“It’s a pretty self indulgent habit.  And I think ultimately it is very selfish. ‘My performance has to be perfect for me to be happy on this team right now.’  So what you’ve got to talk to them about is that nobody’s played the perfect game of volleyball yet and it’s sure as hell not going to happen today.  So let’s just take that off the table.  What we need to talk about is process.  How about you cover every ball.  How about you call every time.  How about you go and support your teammates every time.  How about you get your approach footwork right, your double arm lift, and get loaded and work on the things you are supposed to work on to get better at this game.  So you can have perfect process.  You can demand that.  You should demand that.  But perfectionism is a selfish and kind of pretentious thing that players use to kind of protect themselves, preventing themselves from actually engaging in the process.”

On yelling

“If you yell all the time, how do they know if you’re really angry?”

On satisfaction

“As head coaches, we are perpetually dissatisfied.”


Read about the great new Vyacheslav Platonov coaching book here.

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Coaching Tip Of The Week #3 (Bonus)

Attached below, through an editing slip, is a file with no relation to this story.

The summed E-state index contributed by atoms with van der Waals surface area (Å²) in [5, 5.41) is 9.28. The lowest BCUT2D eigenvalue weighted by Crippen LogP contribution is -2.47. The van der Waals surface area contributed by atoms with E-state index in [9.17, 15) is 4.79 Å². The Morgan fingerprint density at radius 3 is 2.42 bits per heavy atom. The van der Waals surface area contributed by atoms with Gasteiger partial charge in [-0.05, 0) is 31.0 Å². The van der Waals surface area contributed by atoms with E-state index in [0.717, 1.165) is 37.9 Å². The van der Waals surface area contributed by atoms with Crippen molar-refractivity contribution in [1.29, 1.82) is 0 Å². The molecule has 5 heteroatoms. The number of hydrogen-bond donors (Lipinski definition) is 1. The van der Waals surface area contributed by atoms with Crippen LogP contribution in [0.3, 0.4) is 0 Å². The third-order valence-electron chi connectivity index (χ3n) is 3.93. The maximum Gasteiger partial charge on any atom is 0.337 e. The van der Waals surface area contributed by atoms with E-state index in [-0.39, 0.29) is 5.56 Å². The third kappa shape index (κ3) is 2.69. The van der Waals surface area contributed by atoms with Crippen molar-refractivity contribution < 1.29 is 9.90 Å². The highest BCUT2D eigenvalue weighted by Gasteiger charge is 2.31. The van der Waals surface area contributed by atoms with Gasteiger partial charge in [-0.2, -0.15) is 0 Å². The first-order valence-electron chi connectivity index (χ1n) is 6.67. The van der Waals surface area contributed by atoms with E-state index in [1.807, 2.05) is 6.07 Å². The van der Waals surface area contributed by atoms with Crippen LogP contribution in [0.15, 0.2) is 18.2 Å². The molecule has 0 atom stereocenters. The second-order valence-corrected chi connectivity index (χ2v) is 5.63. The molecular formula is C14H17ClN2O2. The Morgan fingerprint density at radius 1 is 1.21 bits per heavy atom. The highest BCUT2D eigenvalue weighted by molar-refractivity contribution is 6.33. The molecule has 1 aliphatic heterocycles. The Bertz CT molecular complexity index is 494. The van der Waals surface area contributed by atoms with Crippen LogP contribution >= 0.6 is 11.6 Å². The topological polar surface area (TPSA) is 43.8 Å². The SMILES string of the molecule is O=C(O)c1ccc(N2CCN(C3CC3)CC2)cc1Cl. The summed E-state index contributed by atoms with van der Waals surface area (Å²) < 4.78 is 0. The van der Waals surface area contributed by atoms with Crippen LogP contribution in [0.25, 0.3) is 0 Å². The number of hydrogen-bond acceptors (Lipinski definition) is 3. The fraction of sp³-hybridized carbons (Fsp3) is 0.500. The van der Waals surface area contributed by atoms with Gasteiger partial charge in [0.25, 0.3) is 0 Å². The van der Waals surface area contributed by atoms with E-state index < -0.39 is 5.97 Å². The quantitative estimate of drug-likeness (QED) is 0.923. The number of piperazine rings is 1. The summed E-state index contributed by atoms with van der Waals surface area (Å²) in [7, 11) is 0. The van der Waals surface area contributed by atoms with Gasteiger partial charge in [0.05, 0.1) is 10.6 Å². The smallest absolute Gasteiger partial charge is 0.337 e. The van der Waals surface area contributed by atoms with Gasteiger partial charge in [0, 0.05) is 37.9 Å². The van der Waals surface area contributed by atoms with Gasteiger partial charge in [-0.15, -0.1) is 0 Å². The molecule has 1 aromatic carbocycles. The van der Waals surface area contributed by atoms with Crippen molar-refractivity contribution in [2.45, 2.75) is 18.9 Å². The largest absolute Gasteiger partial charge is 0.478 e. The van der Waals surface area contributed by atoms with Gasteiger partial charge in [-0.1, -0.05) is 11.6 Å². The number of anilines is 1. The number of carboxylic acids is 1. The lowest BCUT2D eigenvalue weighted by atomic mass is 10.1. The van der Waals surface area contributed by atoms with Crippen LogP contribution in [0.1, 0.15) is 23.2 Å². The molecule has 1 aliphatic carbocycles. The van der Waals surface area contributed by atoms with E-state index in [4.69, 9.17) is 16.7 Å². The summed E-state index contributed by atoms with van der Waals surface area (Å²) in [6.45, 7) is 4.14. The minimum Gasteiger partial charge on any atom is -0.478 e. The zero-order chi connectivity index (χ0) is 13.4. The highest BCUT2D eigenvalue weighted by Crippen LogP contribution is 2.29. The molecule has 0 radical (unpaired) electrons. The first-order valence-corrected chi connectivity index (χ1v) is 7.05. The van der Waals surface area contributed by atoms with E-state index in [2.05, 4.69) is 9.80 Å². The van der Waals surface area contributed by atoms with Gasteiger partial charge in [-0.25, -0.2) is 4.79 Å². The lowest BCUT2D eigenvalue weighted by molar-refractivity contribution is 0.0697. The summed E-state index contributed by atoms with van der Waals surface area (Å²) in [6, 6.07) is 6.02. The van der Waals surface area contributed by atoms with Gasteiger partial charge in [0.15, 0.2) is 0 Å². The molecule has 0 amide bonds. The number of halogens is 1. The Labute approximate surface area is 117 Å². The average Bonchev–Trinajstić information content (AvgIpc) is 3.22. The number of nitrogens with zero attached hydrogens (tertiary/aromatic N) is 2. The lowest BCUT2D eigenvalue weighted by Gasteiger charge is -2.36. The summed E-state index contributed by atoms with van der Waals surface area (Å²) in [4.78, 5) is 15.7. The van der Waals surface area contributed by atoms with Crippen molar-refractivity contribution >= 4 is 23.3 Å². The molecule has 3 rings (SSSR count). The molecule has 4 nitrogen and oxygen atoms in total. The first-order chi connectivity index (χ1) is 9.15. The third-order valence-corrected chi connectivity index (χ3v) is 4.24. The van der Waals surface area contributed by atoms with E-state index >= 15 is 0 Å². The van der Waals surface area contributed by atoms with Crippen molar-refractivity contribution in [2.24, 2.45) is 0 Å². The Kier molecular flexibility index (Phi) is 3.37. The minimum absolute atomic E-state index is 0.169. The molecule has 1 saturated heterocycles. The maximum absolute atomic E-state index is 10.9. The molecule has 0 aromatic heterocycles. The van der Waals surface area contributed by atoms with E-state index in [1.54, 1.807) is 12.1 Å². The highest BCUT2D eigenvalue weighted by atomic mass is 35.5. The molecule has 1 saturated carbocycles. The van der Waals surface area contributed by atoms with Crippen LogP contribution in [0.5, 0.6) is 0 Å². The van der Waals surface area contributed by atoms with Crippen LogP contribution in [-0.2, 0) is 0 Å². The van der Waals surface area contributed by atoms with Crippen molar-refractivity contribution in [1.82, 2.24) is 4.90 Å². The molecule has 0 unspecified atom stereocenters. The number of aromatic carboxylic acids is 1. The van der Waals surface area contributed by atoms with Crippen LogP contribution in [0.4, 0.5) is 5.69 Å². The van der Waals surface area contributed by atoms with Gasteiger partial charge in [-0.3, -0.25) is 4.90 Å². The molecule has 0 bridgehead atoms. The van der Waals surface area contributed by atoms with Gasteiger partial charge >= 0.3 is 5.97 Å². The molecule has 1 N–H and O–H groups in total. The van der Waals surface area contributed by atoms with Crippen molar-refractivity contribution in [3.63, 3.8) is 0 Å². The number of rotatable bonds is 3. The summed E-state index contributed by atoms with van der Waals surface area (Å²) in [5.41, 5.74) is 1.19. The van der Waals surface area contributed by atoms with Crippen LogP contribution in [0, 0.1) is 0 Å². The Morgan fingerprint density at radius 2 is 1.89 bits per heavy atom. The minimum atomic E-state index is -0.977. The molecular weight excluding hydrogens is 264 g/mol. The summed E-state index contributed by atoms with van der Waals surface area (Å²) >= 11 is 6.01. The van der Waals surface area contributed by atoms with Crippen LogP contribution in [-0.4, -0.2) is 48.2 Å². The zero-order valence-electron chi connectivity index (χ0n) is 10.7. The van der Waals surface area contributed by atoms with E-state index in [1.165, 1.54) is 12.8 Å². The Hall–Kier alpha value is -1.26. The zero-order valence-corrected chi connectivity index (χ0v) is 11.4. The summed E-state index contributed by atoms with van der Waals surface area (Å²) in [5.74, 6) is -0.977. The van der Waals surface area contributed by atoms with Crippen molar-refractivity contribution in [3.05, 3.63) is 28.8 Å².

“Take time to smell the roses”

Hugh McCutcheon says “As head coaches, we are perpetually dissatisfied.”  This is absolutely correct.  Coaches must always be searching for improvements and you cannot do that if you are satisfied with what you have.

But on the other hand, the game gives us so many disappointments that we need to enjoy the big wins, the great performances, the excellent practices, the fantastic rallies, for their own sake.  When our team does something great, revel in it, enjoy it.  And make sure your players do too.  Volleyball is a game to be played.  Always remember the joy of playing.  The next disappointment will come fast enough to keep us dissatisfied.


Read about the great new Vyacheslav Platonov coaching book here.

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Reid Priddy Speaks…

US Olympic Gold Medallist Reid Priddy recently gave an extended interview of the podcast The Net Live.  In a really interesting conversation he touched on a number of areas, including the things that he has learnt over the years and how is applying those things to the challenge of playing in the 2020 Olympics in beach volleyball.  I encourage you to listen to the whole thing (the link is below).

Some highlights…

On communication… “If we can communicate without talking, that will be an advantage.”

On probabilities… He wants to know the probability success of certain actions as both a reference point for learning and as a guide to action.